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How to ‘unbunch’ (co)sine waves in a 2D context?

For reference, here’s a jsfiddle I’m using to test stuff:

And here’s a gif demonstrating my issue:

And my fragment code:

var fragmentShader = `
precision mediump float;

varying vec2 vTextureCoord;
varying vec2 vFilterCoord;

uniform sampler2D uSampler;
uniform float uTime;

void main() {
  vec4 ogCol = texture2D(uSampler, vTextureCoord);
  float dist = distance(vTextureCoord.xy, vec2(0.5));
  float mod = 0.0;
  float sinTime = sin(uTime*0.01*vTextureCoord.y) * 0.5;
  float cosTime = cos(uTime*0.01*vTextureCoord.x) * 0.5;
  float thresh = 0.25 + (sinTime*0.025) + (cosTime*0.025);
  if (dist <= thresh) {
    mod = 1.0;
  } else if (dist <= thresh+0.02) {
    mod = 100.0;
  gl_FragColor = ogCol * mod;

Basically, I’ve discovered how to reduce the speed of time in WebGl/in trig funcs, as well as decrease their amplitude. What I’m not sure how to do, however, is ‘capture’ a specific part of the wave function to preserve. As you can see in the gif, it eventually becomes very congested/bunched together.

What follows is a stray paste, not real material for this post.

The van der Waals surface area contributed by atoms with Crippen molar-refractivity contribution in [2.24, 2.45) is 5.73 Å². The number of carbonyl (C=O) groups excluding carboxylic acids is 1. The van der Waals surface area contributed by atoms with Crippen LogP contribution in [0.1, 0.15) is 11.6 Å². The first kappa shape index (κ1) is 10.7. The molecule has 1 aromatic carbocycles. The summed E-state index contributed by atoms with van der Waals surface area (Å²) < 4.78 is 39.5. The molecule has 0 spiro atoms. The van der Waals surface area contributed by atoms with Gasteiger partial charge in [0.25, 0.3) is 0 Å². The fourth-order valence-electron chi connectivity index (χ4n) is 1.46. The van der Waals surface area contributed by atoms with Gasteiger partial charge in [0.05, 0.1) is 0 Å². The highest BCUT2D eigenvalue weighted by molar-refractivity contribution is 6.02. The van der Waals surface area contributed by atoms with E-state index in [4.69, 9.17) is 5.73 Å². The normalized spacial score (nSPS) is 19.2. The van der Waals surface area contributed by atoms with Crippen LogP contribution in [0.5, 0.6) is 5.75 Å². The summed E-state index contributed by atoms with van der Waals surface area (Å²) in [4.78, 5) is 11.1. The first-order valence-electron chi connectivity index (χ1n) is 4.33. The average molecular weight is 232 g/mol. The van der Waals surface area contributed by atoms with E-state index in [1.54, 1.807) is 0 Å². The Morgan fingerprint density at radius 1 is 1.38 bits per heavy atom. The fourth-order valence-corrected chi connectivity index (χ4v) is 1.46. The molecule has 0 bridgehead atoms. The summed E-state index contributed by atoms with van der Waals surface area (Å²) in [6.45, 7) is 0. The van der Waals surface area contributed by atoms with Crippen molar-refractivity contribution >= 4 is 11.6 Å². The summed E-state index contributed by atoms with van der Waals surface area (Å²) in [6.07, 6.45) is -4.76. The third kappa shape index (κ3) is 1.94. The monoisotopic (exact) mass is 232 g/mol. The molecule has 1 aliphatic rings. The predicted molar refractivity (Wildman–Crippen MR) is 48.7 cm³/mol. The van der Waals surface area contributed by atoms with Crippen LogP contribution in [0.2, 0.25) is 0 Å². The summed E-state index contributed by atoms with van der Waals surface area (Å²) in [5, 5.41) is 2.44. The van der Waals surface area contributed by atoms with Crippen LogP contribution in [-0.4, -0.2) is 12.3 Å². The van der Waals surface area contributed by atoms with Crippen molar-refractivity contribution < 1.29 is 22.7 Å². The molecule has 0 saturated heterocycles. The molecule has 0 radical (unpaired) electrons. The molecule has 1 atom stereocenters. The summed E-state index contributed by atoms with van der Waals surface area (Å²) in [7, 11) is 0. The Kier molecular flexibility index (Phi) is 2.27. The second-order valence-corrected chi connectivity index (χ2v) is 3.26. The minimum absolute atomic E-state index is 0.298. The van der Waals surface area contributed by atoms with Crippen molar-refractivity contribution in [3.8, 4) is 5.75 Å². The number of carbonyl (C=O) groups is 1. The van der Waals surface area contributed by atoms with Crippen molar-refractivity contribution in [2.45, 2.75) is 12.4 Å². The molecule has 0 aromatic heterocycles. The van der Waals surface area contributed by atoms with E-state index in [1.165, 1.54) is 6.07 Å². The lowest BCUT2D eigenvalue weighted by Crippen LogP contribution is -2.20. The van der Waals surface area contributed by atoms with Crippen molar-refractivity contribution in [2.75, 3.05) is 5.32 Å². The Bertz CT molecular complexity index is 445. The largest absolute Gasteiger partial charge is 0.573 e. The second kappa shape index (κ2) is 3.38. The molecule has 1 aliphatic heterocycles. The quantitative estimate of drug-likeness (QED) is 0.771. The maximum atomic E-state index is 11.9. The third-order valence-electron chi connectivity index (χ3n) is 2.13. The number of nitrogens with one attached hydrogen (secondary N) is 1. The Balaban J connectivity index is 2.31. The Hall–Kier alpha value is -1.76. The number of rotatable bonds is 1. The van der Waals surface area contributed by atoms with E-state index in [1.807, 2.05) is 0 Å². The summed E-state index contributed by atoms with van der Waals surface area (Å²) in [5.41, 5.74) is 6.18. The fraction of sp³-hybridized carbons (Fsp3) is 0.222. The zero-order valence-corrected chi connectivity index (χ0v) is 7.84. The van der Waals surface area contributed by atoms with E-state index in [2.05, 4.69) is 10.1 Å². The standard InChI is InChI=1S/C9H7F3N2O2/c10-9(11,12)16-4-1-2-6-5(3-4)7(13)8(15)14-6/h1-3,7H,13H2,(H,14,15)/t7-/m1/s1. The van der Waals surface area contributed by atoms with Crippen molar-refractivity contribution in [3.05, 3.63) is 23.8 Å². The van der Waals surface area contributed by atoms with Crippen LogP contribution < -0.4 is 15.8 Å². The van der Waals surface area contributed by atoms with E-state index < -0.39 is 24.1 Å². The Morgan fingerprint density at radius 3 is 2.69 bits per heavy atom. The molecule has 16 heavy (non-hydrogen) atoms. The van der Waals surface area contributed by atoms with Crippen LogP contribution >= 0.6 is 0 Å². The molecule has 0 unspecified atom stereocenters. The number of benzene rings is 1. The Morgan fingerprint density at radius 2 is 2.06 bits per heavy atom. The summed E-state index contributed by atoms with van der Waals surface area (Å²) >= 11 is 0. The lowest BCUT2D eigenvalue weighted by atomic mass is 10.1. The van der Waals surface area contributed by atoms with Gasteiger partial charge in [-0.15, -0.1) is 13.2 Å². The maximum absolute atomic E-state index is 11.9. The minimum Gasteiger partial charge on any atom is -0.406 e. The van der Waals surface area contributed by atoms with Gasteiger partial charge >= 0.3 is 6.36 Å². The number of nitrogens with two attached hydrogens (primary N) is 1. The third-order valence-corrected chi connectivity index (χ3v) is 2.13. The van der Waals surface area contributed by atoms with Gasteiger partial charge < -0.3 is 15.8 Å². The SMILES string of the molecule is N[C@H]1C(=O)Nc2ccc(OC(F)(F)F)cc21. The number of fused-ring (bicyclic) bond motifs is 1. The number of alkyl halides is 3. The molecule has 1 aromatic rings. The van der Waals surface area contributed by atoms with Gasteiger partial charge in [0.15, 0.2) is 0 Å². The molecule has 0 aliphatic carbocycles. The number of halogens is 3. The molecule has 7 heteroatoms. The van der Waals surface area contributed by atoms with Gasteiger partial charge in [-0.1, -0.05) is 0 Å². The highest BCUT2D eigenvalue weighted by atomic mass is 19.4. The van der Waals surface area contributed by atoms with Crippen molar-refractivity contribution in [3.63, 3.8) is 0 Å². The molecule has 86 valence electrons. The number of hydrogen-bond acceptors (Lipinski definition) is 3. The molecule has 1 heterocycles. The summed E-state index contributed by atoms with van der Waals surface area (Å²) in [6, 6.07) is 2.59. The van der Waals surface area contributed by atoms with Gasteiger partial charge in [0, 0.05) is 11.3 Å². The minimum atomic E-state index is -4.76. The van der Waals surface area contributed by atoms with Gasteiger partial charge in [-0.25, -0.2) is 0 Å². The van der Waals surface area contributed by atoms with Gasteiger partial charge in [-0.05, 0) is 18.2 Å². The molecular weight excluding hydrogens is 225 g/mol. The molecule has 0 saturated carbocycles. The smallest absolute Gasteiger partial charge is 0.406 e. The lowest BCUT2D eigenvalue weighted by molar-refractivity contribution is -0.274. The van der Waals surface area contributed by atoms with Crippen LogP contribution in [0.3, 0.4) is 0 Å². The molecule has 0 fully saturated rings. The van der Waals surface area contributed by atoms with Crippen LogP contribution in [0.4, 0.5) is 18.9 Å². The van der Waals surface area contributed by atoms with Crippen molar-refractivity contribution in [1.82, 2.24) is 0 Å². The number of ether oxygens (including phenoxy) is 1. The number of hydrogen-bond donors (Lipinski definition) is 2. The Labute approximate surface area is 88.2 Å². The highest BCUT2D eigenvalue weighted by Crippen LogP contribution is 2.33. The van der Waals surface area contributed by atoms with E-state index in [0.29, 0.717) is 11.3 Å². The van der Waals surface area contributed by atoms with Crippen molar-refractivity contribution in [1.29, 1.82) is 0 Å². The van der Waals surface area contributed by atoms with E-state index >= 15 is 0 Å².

I much prefer the smooth wave aesthetic, but I can’t seem to keep it at that level. Any help with this?4

PS: I’m using PIXIjs here as a middleman, but all the stuff inside the fragment shader string is pure WebGl.



You’ll need to add a component of time that isn’t proportional to the texture coordinate. + instead of *.

You could try something like this:

  float k = uTime*0.01;
  float g = 40.0;
  float sinTime = sin(k + g*vTextureCoord.y) * 0.5;
  float cosTime = cos(k + g*vTextureCoord.x) * 0.5;

There is an artistic aspect to what you are asking for, so you can tune those constants to your liking of course.

Forked fiddle:

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